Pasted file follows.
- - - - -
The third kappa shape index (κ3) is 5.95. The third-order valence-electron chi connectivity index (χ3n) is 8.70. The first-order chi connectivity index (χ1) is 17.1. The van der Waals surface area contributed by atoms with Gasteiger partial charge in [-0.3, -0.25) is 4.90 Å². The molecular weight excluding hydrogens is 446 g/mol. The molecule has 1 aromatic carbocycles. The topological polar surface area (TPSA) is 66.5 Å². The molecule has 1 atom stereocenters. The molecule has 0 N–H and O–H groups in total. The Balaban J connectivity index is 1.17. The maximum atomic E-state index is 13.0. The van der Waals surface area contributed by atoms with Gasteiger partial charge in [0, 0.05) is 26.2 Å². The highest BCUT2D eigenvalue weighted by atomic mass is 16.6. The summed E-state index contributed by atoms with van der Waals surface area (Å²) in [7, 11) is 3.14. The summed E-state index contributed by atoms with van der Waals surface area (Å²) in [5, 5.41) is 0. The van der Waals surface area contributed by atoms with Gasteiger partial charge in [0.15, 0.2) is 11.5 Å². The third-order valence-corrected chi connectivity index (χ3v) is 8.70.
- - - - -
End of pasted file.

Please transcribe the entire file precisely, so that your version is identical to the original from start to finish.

The third kappa shape index (κ3) is 5.95. The third-order valence-electron chi connectivity index (χ3n) is 8.70. The first-order chi connectivity index (χ1) is 17.1. The van der Waals surface area contributed by atoms with Gasteiger partial charge in [-0.3, -0.25) is 4.90 Å². The molecular weight excluding hydrogens is 446 g/mol. The molecule has 1 aromatic carbocycles. The topological polar surface area (TPSA) is 66.5 Å². The molecule has 1 atom stereocenters. The molecule has 0 N–H and O–H groups in total. The Balaban J connectivity index is 1.17. The maximum atomic E-state index is 13.0. The van der Waals surface area contributed by atoms with Gasteiger partial charge in [0, 0.05) is 26.2 Å². The highest BCUT2D eigenvalue weighted by atomic mass is 16.6. The summed E-state index contributed by atoms with van der Waals surface area (Å²) in [7, 11) is 3.14. The summed E-state index contributed by atoms with van der Waals surface area (Å²) in [5, 5.41) is 0. The van der Waals surface area contributed by atoms with Gasteiger partial charge in [0.15, 0.2) is 11.5 Å². The third-order valence-corrected chi connectivity index (χ3v) is 8.70.